On my last day in the Philippines, I was hot, tired, and not up for any long excursions. So I decided to go… to the mall.
The SM Mall of Asia to be exact, the third largest in all of the Philippines at 390,193 m² and 1,000+ shops. It's second only to the SM Megamall for the biggest mall in Manila. The SM Mall of Asia includes it's own bowling alley, multiplex with an IMAX theater, a science center, music hall, and even an olympic-size ice skating rink.
Shopping and commerce had not been a part of my trip at all, so this was actually a refreshing change of pace for me.
I spent a good part of the day just in the SM "Hypermarket", which I guess is even bigger than a supermarket. It's pretty damn huge, which you can see from comparing to the entire mall on the map.
The Hypermarket was a lot of fun to explore. They had a lot of the sections you would expect in a large market, and a few that were unique to the Philippines.
These entire two racks for example, were taken up by different brands and styles of bagoong, or fermented shrimp paste.
Another section was filled with two shelves full of chicharrones, or fried pig skin.
There were about a dozen varieties of rice for sale in these large bins. Not sure that brown rice was one of the varieties.
There were an alarming variety of skin whitening creams, soaps and treatments also for sale. Filipinos really prize paleness.
I finally left the hypermarket and headed to the mall proper. On the positive note, I noticed in the mall a number of recycling bins placed all over. It's nice to see awareness of the value of recycling has reached the Philippines. I wonder how long that has been in place?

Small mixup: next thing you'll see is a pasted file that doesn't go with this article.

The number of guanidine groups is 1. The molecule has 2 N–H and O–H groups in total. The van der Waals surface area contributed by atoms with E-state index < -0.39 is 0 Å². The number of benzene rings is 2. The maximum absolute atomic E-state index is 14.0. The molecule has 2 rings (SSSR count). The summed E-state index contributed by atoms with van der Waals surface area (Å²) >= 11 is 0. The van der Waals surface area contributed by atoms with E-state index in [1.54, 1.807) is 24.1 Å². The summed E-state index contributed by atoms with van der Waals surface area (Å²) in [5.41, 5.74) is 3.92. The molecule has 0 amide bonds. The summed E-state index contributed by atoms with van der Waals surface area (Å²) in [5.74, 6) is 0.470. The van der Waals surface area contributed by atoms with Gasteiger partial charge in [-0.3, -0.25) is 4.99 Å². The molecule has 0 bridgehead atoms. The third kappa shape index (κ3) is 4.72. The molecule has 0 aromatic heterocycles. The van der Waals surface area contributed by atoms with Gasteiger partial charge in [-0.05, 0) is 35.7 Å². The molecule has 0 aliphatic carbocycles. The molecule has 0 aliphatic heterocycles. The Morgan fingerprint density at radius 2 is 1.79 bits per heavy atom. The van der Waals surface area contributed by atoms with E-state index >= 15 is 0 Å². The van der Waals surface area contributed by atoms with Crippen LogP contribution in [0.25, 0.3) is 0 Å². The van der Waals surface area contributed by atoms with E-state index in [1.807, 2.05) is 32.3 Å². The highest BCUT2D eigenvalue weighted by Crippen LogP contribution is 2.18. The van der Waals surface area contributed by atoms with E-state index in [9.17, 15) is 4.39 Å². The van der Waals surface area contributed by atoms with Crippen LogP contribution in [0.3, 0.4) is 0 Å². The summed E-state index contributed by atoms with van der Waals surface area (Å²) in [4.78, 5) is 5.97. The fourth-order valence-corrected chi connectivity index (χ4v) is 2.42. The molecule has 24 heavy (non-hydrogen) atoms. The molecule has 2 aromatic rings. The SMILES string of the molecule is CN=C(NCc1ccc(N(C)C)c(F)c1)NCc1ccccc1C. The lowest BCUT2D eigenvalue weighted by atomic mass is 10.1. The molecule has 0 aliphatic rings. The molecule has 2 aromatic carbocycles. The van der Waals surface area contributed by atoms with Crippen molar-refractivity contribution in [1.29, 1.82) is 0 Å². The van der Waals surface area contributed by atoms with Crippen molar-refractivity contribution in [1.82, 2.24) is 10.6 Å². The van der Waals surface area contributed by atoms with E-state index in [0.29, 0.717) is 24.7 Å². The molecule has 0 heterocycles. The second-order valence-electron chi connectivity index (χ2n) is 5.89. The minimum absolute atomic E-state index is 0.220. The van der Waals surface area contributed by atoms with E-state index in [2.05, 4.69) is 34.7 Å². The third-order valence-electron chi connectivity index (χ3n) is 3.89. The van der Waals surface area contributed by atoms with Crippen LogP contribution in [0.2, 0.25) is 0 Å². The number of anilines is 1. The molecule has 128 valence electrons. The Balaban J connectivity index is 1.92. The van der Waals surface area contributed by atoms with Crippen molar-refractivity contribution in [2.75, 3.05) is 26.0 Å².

There were seemingly hundreds of different food options. None of them had a stranger name than this restaurant though. I never got the story behind the name. But of course, those letters don't have any other connotation here in the Philippines.
The ice skating rink was interesting to watch. While there weren't many Filipinos who knew much about ice skating, there were a couple of young girls practicing spins and jumps. And this gentleman just took the cake for style and coolness.
Here's a timelapse I shot of the ice rink.
Probably the best find in the mall for me was this fancy coffee spot called "Bo's" that featured Filipino-grown beans, sold at Western prices. I had to try a pour-over that cost close to what I would pay in San Francisco. The beans came from the Benguet region of Northern Luzon and were sweet and robust. After downing my coffee, I bought a pound to take home.
Another great find was Breadtalk, an Asian style bakery where you get a tray and pick what you want from bins displaying different baked goods. I wasn't very hungry, but I had to try these two hilarious buns.
The sad piggy bun was filled with pork sisig, appropriately. And the baby had, of course, melted chocolate inside.
Such a tasty baby!
Overall, I enjoyed my trip to the Mall of Asia, saw some interesting sights, ate and drank lots of tasty things, and got some neat souvenirs and presents for friends and family. There was a lot I didn't get to see in the Mall of Asia, despite being there for several hours. I never even got to the bayside promenade, which is supposed to be quite lovely.
But my arms full of shopping bags and my tired feet were telling me to head back to the hotel, to prepare for the long flights back home.